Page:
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Lausanne III Closes with Renewed Zeal for Evangelism

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  • lausanne cape town lindsay brown
    (Photo: The Christian Post/Hudson Tsuei)
    Lindsay Brown, international director of The Lausanne Movement, delivers the keynote address at the closing ceremony of the Lausanne III conference on Sunday, Oct. 24, 2010, in Cape Town, South Africa.
  • lausanne cape town 2010
    (Photo: The Christian Post/Hudson Tsuei)
    (l-r) Lindsay Brown, Archbishop Henry Orombi, and Doug Birdsall at the closing ceremony of Lausanne III on Sunday, Oct. 24, 2010, in Cape Town, South Africa.
  • lausanne cape town 2010
    (Photo: The Christian Post/Hudson Tsuei)
    Lausanne leaders pray for Lindsay Brown, international director for The Lausanne Movement, before he delivers the closing ceremony address on Sunday, Oct. 24, 2010, in Cape Town, South Africa.
  • lausanne cape town 2010
    (Photo: The Christian Post/Hudson Tsuei)
    Lausanne leaders prepare attendees for communion during the closing ceremony of the Lausanne III conference on Sunday, Oct. 24, 2010, in Cape Town, South Africa.
  • lausanne cape town 2010
    (Photo: The Christian Post/Hudson Tsuei)
    Depictions of Jesus Christ throughout the ages are displayed to music during the closing ceremony of the Lausanne III conference on Sunday, Oct. 24, 2010, in Cape Town, South Africa.
  • lausanne cape town 2010
    (Photo: The Christian Post/Hudson Tsuei)
    A performance during the closing ceremony of the Lausanne III conference on Sunday, Oct. 24, 2010, in Cape Town, South Africa.
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By Michelle A. Vu, Christian Post Reporter
October 25, 2010|6:34 am

CAPE TOWN, South Africa – A gentle and calm spirit descended on the closing ceremony of The Third Lausanne Congress Sunday night as the 4,000 attendees soaked in the majestic music of the grand orchestra and choir and prepared their hearts to return to the mission field.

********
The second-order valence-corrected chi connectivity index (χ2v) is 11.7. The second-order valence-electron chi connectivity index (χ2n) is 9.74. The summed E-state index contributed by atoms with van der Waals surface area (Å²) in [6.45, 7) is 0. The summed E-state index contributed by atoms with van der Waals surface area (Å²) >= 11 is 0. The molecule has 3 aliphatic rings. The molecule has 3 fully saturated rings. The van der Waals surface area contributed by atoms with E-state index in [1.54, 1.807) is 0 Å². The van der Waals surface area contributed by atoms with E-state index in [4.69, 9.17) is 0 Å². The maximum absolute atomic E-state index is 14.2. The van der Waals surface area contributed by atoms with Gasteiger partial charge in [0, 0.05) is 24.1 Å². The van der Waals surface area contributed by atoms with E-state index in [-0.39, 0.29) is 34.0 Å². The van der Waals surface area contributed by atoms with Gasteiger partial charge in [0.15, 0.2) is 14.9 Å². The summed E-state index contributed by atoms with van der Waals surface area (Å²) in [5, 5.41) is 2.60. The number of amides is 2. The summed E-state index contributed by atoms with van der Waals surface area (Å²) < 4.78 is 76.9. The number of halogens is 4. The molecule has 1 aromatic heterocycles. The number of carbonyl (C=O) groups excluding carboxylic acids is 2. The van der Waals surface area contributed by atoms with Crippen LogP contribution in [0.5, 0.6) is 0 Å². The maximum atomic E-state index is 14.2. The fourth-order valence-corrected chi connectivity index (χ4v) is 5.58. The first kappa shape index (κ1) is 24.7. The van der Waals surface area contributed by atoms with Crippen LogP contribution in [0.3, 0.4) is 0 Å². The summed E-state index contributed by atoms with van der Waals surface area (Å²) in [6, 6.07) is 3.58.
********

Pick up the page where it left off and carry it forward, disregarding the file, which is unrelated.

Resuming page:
Lindsay Brown, the international director of The Lausanne Movement, gave the closing address in which he stated that the Lausanne leaders’ vision for the conference was to bear witness to Jesus Christ to this generation in every area of the world geographically and in every sphere of society. He noted that it was too early to determine what legacy the conference would have.

“We must recommit ourselves therefore to the lordship of Christ in every area of human activity,” said Brown. “One of our hopes, therefore, is that we would leave here equally committed to passionately communicate the Gospel of Christ to the ends of the earth and also to demonstrate the eternal truth of scripture has application to the whole of life for Christ is the Lord of the whole of creation.”

Brown also encouraged Christian leaders at the conference – many of whom who will be returning to difficult situations – to not lose heart when they cannot see immediate results.

Providing an illustration, he shared about the story of Adoniram Judson who left the city of Boston for Myanmar (formerly Burma) in 1812. Judson served in Myanmar for 38 years, during which time his wife and seven of his children died. He was also hung upside down, beaten, ridiculed and finally killed by being tossed in the sea. At the time of his death, there was no church and no more than 12 to 25 converts to Christianity in the country. He had, however, accomplished translating the Bible into Burmese.